Aspirin May Lower the Incidence of Pancreatic Cancer in Women

Aspirin May Lower the Incidence of Pancreatic Cancer in Women

According to a recent article published in the Journal of the National Cancer Institute, the use of aspirin-containing nonsteroidal anti-inflammatory drugs (NSAIDs) may lower the incidence of pancreatic cancer in women.

Pancreatic cancer has one of the highest mortality rates of all cancers and accounts for approximately 2% of all newly diagnosed cancers in the United States each year, but 5% of all cancer deaths. Pancreatic cancer is often called a silent killer because it usually does not cause any recognizable symptoms until it is advanced and has spread outside the pancreas. As a result, the majority of pancreatic cancers are not diagnosed until they have reached advanced stages and are considered incurable.

One important goal of cancer research is to identify environmental risk factors for different types of cancer. Some factors such as diet, exercise, pollution and stress have been associated with a higher incidence of some types of cancer. Conversely, other factors have been associated with a lower incidence of some types of cancer with high exposure to one or more of them. Researchers continue to evaluate environmental factors that can either increase or reduce the risk of developing certain types of cancer so that better strategies for prevention and/or screening can be produced and implemented.

The use of NSAIDs have been associated with a lower incidence of colorectal cancer and is being investigated in associations with incidences of other cancer as well. Researchers from the University of Minnesota recently conducted a study in which they evaluated the incidence of pancreatic cancer in women who used NSDAIDs. In this study, researchers evaluated NSAID use in 28,283 postmenopausal women from 1992 to 1999. Overall, there were 80 cases of pancreatic cancer in this group of women. In the group of women who regularly took aspirin, the incidence of pancreatic cancer was reduced by 40%, with some indication that more frequent use resulted in more of a reduced risk of developing pancreatic cancer. There was no effect on the incidence of pancreatic cancer from the use of non-aspirin containing NSAIDs such as ibuprofen, Advil™, Nuprin™, Motrin™, Naprosyn™, Feldene™ and Clinoril™.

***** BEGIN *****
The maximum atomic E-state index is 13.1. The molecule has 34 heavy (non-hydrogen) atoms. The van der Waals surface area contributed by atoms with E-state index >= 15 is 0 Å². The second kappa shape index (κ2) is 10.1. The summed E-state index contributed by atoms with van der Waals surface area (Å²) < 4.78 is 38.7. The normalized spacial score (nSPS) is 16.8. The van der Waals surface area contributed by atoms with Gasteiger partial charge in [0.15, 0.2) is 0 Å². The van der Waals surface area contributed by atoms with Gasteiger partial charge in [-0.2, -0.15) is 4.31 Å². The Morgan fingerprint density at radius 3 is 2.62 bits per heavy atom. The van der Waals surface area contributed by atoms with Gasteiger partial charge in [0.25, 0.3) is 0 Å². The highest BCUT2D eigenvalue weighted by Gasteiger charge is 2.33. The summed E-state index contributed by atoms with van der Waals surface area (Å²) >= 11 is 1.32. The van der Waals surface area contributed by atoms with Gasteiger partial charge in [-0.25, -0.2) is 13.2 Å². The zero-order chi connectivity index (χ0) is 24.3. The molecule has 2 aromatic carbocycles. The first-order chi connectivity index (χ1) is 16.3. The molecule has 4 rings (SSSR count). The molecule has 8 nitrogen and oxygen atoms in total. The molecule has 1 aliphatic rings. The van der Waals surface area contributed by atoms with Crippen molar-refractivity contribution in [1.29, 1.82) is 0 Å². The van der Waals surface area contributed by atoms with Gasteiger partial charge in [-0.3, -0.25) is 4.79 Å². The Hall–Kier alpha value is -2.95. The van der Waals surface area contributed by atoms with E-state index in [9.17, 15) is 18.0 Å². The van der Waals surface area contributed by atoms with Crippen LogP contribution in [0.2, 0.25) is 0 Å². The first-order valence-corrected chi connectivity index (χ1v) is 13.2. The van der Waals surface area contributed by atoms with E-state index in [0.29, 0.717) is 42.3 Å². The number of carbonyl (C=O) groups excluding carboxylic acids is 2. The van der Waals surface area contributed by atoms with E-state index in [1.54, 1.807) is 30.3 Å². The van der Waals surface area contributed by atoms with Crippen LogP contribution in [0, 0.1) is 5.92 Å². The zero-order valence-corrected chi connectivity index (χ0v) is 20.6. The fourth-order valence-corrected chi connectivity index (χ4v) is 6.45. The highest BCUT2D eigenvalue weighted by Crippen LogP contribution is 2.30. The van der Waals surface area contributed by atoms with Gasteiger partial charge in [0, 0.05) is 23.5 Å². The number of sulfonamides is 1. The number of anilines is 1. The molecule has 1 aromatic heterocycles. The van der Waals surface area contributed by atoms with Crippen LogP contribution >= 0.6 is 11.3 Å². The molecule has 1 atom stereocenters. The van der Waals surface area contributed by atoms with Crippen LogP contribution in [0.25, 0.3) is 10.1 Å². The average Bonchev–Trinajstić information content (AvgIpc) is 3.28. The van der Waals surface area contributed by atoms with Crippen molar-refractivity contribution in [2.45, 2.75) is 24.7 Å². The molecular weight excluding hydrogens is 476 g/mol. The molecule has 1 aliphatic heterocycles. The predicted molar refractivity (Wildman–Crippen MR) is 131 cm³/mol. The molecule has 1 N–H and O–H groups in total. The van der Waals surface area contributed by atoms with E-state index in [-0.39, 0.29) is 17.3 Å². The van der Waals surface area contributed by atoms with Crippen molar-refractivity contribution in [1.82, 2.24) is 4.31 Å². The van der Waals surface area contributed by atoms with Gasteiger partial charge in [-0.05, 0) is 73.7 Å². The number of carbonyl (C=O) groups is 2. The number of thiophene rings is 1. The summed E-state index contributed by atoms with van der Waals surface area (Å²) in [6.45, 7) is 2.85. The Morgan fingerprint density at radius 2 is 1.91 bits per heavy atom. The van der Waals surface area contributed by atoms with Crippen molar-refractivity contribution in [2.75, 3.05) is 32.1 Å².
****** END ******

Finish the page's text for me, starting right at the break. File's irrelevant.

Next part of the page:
These researchers concluded that if these results can be reproduced in future studies, the implications may have significant importance since pancreatic cancer is one of the deadliest of all cancers. Patients who are at a high risk of developing pancreatic cancer may wish to speak with their physician about the results of this trial and the risks and benefits of taking aspirin-containing compounds or the participation in a clinical study further evaluating preventive measures for the disease.

Reference: Anderson K, Johnson T, Lazovich D, et al. Association between nonsteroidal anti-inflammatory drug use and the incidence of pancreatic cancer.

Journal of the National Cancer Institute. 2002;94:1168-1171.

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